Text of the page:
Phenomenal Woman by Maya Angelou Analysis Press photo of Maya Angelou for Calypso Heat Wave (1957); Columbia Pictures Corp., Public domain, via Wikimedia Commons

This affirms that it is not simply her appearance that might make men turn their heads, as was implied in the first stanza, but rather that it is also the way that she acts. She presents herself to the world in a particular way, and that way causes men to want to sit up and pay attention. This is also stated through an animal metaphor in the sixth and seventh lines. She states that they swarm around her. They are honeybees and she is the flower they desire. The use of honeybees also immediately implies that she is sweet, which does not, obviously, mean that she is literally sweet like sugar but is instead sweet in the more general sense.

The next few lines blend behaviors with physical appearance as they state that her attractiveness comes from the way in which she presents her physical attributes. She has a passionate fire in her eyes and a joy in her walk and dance. These are shown by blending these elements. Sure, it mentions her eyes, but it also mentions how those eyes are perceived. The behavior behind the physical is what matters here.

The last of the two lines in this stanza are reaffirmations of the repetitive use of “phenomenal woman”, and you will see that the very next stanza is quite a repetition too.


Stanza Three

Phenomenal woman,

That’s me.

This stanza is fairly simple in what it wishes to affirm. It is only two lines long and it simply reaffirms the idea of her being a phenomenal woman. This is probably to be expected in Phenomenal Woman by Maya Angelou seeing as it is the name of the poem, after all. This stanza serves as a repetitive reinforcement of the general themes that have thus far been explored within this poem, and the next stanza continues in that regard.

Examining Phenomenal Woman by Maya Angelou Portrait photograph of Maya Angelou (1978) by Marlene Callahan Wallace; Marlene Callahan Wallace, Public domain, via Wikimedia Commons


Stanza Four

Men themselves have wondered  

What they see in me.

They try so much

But they can’t touch

My inner mystery.

When I try to show them,  

They say they still can’t see.  

I say,

It’s in the arch of my back,  

The sun of my smile,

The ride of my breasts,

The grace of my style.

I’m a woman


Phenomenal woman,

That’s me.

The first line here is a callback to the early lines of the initial stanza of this poem. Back then, the speaker stated that women do not understand her secret. Here, however, it is shown that men do not understand her secret either. They find her alluring, but they cannot necessarily understand why that is the case. They may desire her, but they are unable to truly understand why that is the case with them.

The fourth and fifth lines reaffirm that these men cannot truly hope to understand her allure as much as they might try. This implies a certain mysterious element to what makes her so seemingly attractive when the speaker herself has claimed that she does not conform to the ordinary idea of beauty in our Westernized context.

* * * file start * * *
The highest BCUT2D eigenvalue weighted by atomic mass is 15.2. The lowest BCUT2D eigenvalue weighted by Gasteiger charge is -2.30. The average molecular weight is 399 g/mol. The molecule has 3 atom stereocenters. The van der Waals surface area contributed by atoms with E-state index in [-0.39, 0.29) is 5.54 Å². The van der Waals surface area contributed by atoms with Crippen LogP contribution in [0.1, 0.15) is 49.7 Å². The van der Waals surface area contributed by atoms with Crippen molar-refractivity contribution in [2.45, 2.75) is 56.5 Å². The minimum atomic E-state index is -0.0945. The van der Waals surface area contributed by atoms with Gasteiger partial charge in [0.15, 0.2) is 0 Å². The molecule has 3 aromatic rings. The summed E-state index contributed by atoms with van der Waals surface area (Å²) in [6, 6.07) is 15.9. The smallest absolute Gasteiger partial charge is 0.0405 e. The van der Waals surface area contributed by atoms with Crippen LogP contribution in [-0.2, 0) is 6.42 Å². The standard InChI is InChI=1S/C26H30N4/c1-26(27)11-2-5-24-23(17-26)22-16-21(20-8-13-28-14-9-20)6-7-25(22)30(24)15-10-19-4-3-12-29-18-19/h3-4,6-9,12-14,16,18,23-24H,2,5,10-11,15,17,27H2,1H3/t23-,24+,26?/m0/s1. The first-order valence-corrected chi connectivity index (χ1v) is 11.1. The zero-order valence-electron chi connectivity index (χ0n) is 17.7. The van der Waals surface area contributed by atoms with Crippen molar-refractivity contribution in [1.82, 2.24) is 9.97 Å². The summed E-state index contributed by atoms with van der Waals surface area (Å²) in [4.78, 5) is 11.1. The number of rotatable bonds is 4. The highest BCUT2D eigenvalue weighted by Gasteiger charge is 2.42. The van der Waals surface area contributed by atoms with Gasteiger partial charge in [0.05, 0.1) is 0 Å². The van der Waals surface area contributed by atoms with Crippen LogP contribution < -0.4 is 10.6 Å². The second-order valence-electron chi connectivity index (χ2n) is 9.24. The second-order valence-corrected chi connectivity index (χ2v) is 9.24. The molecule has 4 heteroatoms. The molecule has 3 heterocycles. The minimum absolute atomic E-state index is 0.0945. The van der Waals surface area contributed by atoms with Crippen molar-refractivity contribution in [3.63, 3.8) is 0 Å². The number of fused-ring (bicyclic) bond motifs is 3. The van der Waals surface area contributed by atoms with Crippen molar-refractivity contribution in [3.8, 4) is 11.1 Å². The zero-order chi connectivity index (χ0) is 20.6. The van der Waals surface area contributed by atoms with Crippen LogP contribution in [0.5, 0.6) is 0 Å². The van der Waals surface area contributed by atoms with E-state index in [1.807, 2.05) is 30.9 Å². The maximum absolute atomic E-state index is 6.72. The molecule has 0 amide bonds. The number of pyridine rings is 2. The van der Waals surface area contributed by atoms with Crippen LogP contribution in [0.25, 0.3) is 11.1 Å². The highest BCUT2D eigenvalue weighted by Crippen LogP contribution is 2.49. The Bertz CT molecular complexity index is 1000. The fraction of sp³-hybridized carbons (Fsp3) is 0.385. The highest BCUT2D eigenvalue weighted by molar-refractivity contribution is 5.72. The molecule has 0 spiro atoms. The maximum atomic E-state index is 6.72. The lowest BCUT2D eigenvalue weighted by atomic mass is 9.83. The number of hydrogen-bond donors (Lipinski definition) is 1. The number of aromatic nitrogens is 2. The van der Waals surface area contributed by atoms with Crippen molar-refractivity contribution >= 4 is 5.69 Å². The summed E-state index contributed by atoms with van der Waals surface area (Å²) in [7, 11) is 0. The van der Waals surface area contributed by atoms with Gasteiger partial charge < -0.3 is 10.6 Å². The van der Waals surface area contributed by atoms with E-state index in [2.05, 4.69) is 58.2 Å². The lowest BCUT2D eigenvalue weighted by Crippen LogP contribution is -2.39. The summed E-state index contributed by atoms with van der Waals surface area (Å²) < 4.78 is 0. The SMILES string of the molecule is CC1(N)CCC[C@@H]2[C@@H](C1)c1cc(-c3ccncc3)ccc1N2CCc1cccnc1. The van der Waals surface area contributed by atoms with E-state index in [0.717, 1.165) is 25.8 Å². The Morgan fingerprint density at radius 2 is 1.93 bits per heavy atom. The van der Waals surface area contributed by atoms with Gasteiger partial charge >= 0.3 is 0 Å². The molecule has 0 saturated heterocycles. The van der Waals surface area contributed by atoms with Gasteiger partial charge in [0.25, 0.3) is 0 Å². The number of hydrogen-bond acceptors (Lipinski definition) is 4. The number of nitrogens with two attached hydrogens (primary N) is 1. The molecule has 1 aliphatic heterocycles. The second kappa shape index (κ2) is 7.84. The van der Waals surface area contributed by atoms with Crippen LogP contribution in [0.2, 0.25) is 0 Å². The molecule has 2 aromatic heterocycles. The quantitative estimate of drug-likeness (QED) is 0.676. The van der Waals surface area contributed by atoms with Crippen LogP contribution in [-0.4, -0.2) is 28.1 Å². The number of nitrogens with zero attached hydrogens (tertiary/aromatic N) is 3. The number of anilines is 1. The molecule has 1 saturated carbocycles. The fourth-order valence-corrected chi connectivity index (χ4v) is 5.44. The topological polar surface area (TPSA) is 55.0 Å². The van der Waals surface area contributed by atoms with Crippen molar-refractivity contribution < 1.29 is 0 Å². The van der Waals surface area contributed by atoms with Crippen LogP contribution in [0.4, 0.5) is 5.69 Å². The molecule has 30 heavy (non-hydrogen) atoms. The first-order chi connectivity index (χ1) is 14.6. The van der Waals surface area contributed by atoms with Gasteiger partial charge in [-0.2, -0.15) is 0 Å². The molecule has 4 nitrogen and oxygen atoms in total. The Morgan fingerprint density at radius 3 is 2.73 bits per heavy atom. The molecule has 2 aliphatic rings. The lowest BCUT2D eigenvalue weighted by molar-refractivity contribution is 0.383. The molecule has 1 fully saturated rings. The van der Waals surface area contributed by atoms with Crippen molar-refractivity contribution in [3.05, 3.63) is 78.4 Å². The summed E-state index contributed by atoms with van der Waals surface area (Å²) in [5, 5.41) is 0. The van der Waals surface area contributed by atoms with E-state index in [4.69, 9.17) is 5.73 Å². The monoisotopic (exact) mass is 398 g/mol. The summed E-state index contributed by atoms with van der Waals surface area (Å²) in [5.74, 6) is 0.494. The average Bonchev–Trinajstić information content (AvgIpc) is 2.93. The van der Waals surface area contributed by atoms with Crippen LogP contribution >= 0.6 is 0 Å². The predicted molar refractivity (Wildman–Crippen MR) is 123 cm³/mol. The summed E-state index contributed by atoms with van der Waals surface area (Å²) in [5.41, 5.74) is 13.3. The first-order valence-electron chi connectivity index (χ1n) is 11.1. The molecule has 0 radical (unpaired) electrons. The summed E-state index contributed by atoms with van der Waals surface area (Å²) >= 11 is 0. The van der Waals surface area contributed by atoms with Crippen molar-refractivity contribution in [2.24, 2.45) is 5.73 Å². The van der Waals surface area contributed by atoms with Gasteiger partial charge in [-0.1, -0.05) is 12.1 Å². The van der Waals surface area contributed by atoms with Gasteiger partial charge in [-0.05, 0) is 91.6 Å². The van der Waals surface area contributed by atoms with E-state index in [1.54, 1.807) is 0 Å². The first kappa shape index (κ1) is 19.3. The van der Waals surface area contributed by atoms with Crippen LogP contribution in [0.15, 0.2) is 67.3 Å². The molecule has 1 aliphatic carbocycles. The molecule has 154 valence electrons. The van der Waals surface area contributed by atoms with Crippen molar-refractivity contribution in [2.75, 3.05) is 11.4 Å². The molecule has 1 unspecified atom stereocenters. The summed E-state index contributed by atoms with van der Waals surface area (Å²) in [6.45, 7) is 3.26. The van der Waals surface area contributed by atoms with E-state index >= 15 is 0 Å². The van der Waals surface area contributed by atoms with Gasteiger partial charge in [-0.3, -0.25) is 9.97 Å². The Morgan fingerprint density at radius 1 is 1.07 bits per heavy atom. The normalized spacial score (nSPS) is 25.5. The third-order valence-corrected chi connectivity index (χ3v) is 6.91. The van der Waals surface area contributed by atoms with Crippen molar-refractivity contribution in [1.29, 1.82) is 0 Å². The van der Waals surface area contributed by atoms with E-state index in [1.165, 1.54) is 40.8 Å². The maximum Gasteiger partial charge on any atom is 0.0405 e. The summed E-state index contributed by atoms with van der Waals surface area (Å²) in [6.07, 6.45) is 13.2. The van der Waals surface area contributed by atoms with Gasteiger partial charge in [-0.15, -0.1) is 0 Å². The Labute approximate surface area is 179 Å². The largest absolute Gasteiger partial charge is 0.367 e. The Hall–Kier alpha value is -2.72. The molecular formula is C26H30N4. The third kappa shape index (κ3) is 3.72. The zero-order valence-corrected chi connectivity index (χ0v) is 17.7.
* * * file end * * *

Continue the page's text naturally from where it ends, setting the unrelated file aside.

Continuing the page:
Who Wrote Phenomenal Woman Portrait photograph of Maya Angelou (c. 1957); See page for author, Public domain, via Wikimedia Commons

The next few lines are meant to elucidate this once again. She states that she tries to explain to them and to show it off, but they still do not understand, and here we are shown another of these lists of behaviors that have come to be blended with physical attributes. For instance, it states that there is a light that shines through her smile or a certain level of grace in the way she simply presents herself.

All of these elements are an attempt to explain the way in which she conducts herself, but it also serves as a means of showing just how she looks. As was stated far earlier, she tells us that she does not look particularly attractive in the more traditional sense, but here we are told, over and over again, that what is “traditional” and “Western” is not actually what makes one feminine. It is something harder to catch and identify.

The last four lines here are repetitive. They tell us, once more, that she is a phenomenal woman.

It’s almost as if the poem is called Phenomenal Woman or something! This repetition continuously reaffirms the femininity inherent in these words. The poem is trying to explain to us, especially those who believe in a certain view of beauty as the objectively correct form of beauty, that we are wrong to believe that her beauty is not valid while others are.


Stanza Five

Now you understand

Just why my head’s not bowed.  

I don’t shout or jump about

Or have to talk real loud.  

When you see me passing,

It ought to make you proud.

I say,

It’s in the click of my heels,  

The bend of my hair,  

the palm of my hand,  

The need for my care.  

’Cause I’m a woman


Phenomenal woman,

That’s me.